Word count: 63,723
Publishing date: April 22, 2020
So, where to start with this one? Well, it was originally a short story I wrote for creative writing at college. Although that was about an ungendered character named Alex who entered a fantastical artificial future instead of a dystopian one. They were still taken against their will and mistaken for the chosen one. Later, I decided to rewrite it and expand on the story for a camp NaNo project. Then it was G and Natsume (two mains), but I kind of lost Natsume later. Oops. He was accidentally written out since I wanted to focus in on G. The project got set to the side, until I returned to it more recently. Now it’s just GT, but I kept most of the same side characters including Gen, Lily, and Matteo. You can see pieces of the rewriting process scattered through some of my Thursday updates if you’re interested. Yes, most of what I’m doing with it now is still a rewrite off the camp NaNo version.
That original short story is the first time I wrote an ungendered character. I wasn’t even aware of non-binary or agender as an option yet. It just happens that there was no good way to introduce the character’s gender early in the story (because of limited interactions with other characters and a 1st person perspective). I didn’t want to make the type of later reveal that frustrates me. So, I made a conscious effort not to gender the character and to mix gendered language. I did not even assign a gender to Alex since I didn’t want it to clutter my understanding of the character. GT, however, is canonically non-binary, unlike Alex who was just ungendered. Someday I’ll write a post about writing ungendered characters and link it here. Will to Speak is its own story, but it did grow out of that original one. If I can dig up the original I’ll add it to the extras page someday.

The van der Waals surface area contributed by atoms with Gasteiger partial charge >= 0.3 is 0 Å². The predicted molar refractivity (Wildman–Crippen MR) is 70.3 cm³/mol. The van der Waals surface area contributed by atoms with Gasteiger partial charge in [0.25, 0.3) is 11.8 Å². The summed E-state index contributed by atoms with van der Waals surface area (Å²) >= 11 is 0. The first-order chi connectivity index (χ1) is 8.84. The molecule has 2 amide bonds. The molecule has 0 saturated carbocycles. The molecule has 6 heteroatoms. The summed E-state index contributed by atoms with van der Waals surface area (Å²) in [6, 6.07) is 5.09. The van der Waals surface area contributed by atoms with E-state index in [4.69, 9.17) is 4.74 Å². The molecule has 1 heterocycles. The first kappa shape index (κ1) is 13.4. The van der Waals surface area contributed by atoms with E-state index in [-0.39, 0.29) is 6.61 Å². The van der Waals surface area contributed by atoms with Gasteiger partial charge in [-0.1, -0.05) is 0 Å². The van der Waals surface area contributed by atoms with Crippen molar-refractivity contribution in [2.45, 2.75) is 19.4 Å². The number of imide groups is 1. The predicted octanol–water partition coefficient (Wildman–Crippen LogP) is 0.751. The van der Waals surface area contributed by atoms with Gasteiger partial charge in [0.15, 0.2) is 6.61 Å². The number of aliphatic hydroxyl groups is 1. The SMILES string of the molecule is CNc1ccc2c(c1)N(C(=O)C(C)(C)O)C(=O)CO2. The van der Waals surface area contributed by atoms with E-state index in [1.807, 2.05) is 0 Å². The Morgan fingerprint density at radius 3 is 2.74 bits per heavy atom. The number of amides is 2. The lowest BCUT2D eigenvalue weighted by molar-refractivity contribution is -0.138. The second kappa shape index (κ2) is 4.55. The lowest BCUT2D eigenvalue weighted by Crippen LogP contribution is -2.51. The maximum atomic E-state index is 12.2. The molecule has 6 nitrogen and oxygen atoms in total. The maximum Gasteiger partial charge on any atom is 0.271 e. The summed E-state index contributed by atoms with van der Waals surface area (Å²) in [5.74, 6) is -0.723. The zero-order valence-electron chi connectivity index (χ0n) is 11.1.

As for the title, I love the ambiguity of the term will. It also has a fascinating etymology. For example, in Victorian England, will was one of the many words for penis. Yes, I know there’s a dominant interpretation in our modern era. But you’ll notice some historically-displaced phrases that resurface in the language of the book (specifically Matteo and Emalyn in time point three).
GT isn’t content with the hand he’s been dealt in life. But he has a dream: to hear his own voice on the radio. Things aren’t quite going his way when he finds himself on a long and lonely walk. It turns out that a mysterious stranger has plans for him – he wants GT to replace him in the future. Once he is whisked away, trapped inside a rocketing time machine, GT must learn to cope with the extreme uncertainty. Could this be a positive twist of fate? He gets presented with a decimated humanity and a beautiful Emalyn. (TW: panic attacks, verbal abuse)
Sum it up in one sentence:
A frustrated teen gets kidnapped and sent to a dystopian future where they struggle to adapt and find their voice.
(Yes, GT is non-binary and uses they/them or he/him pronouns. Also, yes, this author sometimes loves Isekai anime.)
GT’s song? Incubus Pardon Me [can be found on youtube here]
GT’s secondary song? Shinedown Second Chance [can be found on youtube here]